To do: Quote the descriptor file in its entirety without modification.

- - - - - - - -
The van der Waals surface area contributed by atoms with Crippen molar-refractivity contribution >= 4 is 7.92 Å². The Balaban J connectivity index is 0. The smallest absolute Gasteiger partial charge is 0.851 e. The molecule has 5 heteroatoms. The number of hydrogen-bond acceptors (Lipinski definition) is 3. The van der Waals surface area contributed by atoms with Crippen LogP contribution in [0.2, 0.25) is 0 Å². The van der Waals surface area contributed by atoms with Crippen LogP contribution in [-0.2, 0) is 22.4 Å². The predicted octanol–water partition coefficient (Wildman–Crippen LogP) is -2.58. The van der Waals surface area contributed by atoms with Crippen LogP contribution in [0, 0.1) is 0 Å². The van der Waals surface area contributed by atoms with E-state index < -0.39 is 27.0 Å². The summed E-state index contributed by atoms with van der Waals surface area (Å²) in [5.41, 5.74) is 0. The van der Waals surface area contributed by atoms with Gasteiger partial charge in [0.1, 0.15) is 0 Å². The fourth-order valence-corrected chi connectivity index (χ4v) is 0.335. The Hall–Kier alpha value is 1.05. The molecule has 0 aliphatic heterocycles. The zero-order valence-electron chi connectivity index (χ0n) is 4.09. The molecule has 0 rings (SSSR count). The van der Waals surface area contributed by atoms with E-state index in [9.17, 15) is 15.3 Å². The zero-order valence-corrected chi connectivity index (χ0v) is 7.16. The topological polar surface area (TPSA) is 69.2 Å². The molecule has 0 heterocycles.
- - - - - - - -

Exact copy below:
The van der Waals surface area contributed by atoms with Crippen molar-refractivity contribution >= 4 is 7.92 Å². The Balaban J connectivity index is 0. The smallest absolute Gasteiger partial charge is 0.851 e. The molecule has 5 heteroatoms. The number of hydrogen-bond acceptors (Lipinski definition) is 3. The van der Waals surface area contributed by atoms with Crippen LogP contribution in [0.2, 0.25) is 0 Å². The van der Waals surface area contributed by atoms with Crippen LogP contribution in [-0.2, 0) is 22.4 Å². The predicted octanol–water partition coefficient (Wildman–Crippen LogP) is -2.58. The van der Waals surface area contributed by atoms with Crippen LogP contribution in [0, 0.1) is 0 Å². The van der Waals surface area contributed by atoms with E-state index < -0.39 is 27.0 Å². The summed E-state index contributed by atoms with van der Waals surface area (Å²) in [5.41, 5.74) is 0. The van der Waals surface area contributed by atoms with Gasteiger partial charge in [0.1, 0.15) is 0 Å². The fourth-order valence-corrected chi connectivity index (χ4v) is 0.335. The Hall–Kier alpha value is 1.05. The molecule has 0 aliphatic heterocycles. The zero-order valence-electron chi connectivity index (χ0n) is 4.09. The molecule has 0 rings (SSSR count). The van der Waals surface area contributed by atoms with E-state index in [9.17, 15) is 15.3 Å². The zero-order valence-corrected chi connectivity index (χ0v) is 7.16. The topological polar surface area (TPSA) is 69.2 Å². The molecule has 0 heterocycles.